The device substrate size will need to increase in order to accommodate a larger number of qubits. Due to the boundary conditions of the substrate die, it will host electromagnetic modes that decrease in frequency for increasing sizes. These modes can facilitate both cross-talk between pairs of qubits in the plane and a reduction in coherence times. While at the moment this problem can be circumvented by clever design, this challenge in the long term is an outstanding question. Metallic vias are a potential route, although these must be cryogenically compatible and the additional fabrication processing and materials must also not negatively impact coherence times.

On-chip microwave integrity
As the complexity of the network grows, it becomes more difficult to insure that broken ground planes in the designed network are still properly tied together at relevant microwave frequencies. Improper grounding can result in undesired slot-line modes and other spurious microwave resonances, which again will lead to cross-talk and reduced coherence. Air-bridge cross-overs, vias, and flip-chip lid are all potential paths towards improved microwave integrity.

Josephson-junction reproducibility and accuracy
In a large network of qubits, variations in the qubit frequency will lead to undesired frequency collisions of the fundamental and higher levels. Such collisions can lead to strong correlated interactions, leakage effects, and addressability errors. Currently, numerical simulations of qubit device designs have allowed an accurate prediction of the qubit capacitance and the couplings. However, fluctuations in the critical current of the JJ are currently on the order of 10%, which result in an ~280 MHz variation in our designed qubits. This is a substantial spread, which will only be improved through more reliable JJ fabrication. Another aspect is the long-term critical current variability of fabricated JJs, and investigating what might influence perturbations on successive experimental cooldowns.

Extensible control and readout hardware
With current qubit network devices, the usage of commercial-off-the-shelf (COTS) equipment for control and readout is not yet cost prohibitive. However, moving towards O(100) networks would require a substantial lowering of the cost per qubit. This can be achieved by shifting from COTS towards customized and targeted electronics solutions. Nonetheless, another important caveat to consider is the overall noise performance for different hardware (e.g. phase, amplitude noise), and ensuring that these would not limit ever-decreasing gate and readout error rates. The extensibility of readout hardware for the application towards QEC also hinges upon having low latency, and the ability to perform a full qubit state discrimination, meter and qubit reset, at a fast desired measurement rate. This could potentially involve customized design for fast-feedback on FPGAs, which are also amenable to programming new concepts for discrimination.

Cryogenic system integrity
Larger devices also mean more signal-carrying wires and ancillary microwave equipment, which all sit inside of a dilution refrigerator. The cryogenic load will need to be handled with care, especially in the proper appropriation of filtering, attenuation, isolation, and amplification so as to not degrade any coherence times, while providing the ability to perform fast and high-fidelity operations. The exact engineering of the cryogenic system environment (e.g. thermalization, impedance matching, infrared radiation shielding) and paths towards reduction of component size and mass for isolators, amplifiers, circulators, etc., are important topics of open study.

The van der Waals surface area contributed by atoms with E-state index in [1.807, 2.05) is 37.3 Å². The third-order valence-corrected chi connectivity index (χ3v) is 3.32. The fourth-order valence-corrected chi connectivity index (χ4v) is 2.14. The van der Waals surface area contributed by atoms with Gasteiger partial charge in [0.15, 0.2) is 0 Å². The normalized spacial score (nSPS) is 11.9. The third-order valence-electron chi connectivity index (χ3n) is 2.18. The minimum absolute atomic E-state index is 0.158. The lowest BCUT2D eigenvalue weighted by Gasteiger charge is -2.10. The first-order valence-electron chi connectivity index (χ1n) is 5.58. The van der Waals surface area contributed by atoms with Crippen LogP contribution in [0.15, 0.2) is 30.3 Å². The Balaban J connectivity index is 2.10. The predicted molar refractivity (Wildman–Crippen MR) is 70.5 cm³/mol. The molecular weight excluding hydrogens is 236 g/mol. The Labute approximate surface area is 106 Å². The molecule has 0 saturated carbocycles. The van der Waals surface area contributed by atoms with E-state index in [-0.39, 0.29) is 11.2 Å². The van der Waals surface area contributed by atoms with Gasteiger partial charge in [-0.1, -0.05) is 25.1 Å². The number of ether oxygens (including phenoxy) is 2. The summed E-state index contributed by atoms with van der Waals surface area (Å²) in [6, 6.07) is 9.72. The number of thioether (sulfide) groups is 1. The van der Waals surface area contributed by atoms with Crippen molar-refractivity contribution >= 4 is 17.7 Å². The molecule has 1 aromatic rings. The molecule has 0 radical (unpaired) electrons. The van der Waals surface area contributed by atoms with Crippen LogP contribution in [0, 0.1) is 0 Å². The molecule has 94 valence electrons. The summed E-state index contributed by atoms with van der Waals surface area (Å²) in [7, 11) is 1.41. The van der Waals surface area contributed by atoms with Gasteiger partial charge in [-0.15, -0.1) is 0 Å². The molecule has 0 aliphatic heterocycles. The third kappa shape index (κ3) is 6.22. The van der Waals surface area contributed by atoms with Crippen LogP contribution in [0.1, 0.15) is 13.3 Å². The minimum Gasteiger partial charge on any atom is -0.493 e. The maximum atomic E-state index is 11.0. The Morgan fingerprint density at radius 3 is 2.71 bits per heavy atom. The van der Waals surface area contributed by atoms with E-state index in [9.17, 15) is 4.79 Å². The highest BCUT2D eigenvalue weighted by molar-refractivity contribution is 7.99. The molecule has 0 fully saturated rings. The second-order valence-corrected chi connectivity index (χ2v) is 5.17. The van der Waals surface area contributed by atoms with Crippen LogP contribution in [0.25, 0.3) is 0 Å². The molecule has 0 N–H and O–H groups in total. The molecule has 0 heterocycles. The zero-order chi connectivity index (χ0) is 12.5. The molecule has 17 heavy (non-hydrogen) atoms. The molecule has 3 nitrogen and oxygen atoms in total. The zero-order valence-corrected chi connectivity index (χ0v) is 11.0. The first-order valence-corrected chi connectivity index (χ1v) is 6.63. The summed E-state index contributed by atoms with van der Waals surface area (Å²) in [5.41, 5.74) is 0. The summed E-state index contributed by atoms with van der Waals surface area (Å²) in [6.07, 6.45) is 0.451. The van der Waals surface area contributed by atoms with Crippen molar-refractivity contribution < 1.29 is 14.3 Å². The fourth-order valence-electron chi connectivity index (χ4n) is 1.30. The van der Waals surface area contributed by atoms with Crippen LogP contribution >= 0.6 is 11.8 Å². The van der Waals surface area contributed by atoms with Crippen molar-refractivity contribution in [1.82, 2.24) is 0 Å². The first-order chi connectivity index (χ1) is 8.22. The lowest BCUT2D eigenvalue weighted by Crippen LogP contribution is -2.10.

System calibration
State-of-the-art high-fidelity gate experiments have already shown that the accuracy of gates can crucially depend on the ability to calibrate all necessary microwave pulse parameters. How, then, will the complexity of the calibration set grow with system size? With more connected qubits, the possibility of correlated errors increases, and new sequences need to be developed to ensure that these play no significant effect on the performance of the independent controls. Determining how to make robust and extensible system calibrations will be critical for high-performance experiments.

Verification & validation
Tools currently exist to measure the accuracy of one-qubit or two-qubit gates in a relatively straightforward manner. These can in principle be extended to larger systems but typically scale exponentially with increasing number of qubits94 or give only partial information. Moving forward, tools that determine how accurate quantum gates operate on a subset of a larger fabric of qubits will have relevance for QEC. One current technique, simultaneous benchmarking is a starting point, but it is not yet clear how sensitive it can be towards adverse errors. Overall, verification and validation methods will likely grow from bootstrapping techniques on smaller subsystems, extended upwards towards larger lattices.

New QEC codes
Even though the surface code and its variants are very attractive for guiding current experiments, there is still a significantly large overhead associated with proper functioning, especially when going towards logical qubit operations. The community is actively working towards reducing this overhead through either finding new codes with inherent universal transversal operations or reducing the requirements for magic state distillation.

In the near future, systems of O(100) qubits are within reach and already beyond what can be emulated in full generality on a classical computer. This will usher in a new era in quantum information science, with explicit hardware to match broad ideas in theory, and culminate in the demonstration of a useful logical memory. A very promising route forward is the RSC (rotated surface code), offering simplicity in the network, implemented with superconducting qubits, which has shown tremendous and rapid progress in coherence times, controls, and readout. The challenges that we outlined in this review, while difficult, are not insurmountable and with clever engineering and new insights we believe the road ahead is lit.